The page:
He is not your run-of the-mill studio maker but a trained ébéniste from the elite École Boulle in Paris, and his interpretation of studio furniture is both elegant and high styled.

Antoine Schapira at Good Design

Antoine Schapira at Good Design

In her review of his New York debut at last fall’s Modernism + Art 20 show at the Park Avenue Armory, Roberta Smith of The New York Times called him, “an imaginative, stupendously skilled maker of exquisitely considered and finished wood furniture.” One of the pieces shown here illustrates how he works from a clay maquette, creating original forms using vintage Brazilian rosewood veneer and gilding. He also created one of these pieces by making his own veneer from resin and twigs, then wrapping the entire piece in industrial steel cable. Good Design is located at 1305 Madison Avenue in Manhattan. To see the Schapira exhibition, visit between 11 a.m. through 6 p.m. Monday through Friday through June 11th.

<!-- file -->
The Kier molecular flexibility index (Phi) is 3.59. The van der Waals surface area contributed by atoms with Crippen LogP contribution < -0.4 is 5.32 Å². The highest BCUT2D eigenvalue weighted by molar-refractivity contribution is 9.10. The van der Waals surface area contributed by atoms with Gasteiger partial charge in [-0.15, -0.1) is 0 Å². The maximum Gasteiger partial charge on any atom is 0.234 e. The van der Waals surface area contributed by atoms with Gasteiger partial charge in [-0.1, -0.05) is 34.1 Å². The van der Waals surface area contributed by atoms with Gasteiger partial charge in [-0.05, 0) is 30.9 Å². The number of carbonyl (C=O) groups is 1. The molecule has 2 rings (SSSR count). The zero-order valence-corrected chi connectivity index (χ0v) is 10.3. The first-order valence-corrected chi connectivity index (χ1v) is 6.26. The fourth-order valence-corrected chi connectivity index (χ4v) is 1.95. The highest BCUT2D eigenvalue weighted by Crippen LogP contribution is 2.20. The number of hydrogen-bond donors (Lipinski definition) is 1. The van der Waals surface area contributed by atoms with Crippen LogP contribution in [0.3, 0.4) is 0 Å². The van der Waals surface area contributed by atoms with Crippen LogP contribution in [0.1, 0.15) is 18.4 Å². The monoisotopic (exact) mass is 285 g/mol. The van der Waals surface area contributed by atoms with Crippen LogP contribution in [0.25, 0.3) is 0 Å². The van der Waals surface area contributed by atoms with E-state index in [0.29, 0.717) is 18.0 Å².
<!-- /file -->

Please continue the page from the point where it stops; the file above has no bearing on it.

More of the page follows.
When Inspiration is a Breeze-o

Like Clockwork: Eric Freitas Tells Time

Like Clockwork: Eric Freitas Tells Time

One of the reasons I began this travel design blog is that I am itching to roam the world searching for inspiring subjects to bring home. During a recent trip to New York, I sat in on a stimulating presentation by the Brizo design team. What I liked the most about the several hours I spent with them was that I felt I’d been taught a culturally rich lesson due to the highly tuned psyches of the professionals who design Brizo’s products. It seems the spirited team has antennae that capture the subtlest of influences, many of which would likely slip past other designers. I asked several members of the team to illustrate how far their radars extend, and their answers as to what it is that has them jazzed are as broad and interesting as I thought they would be.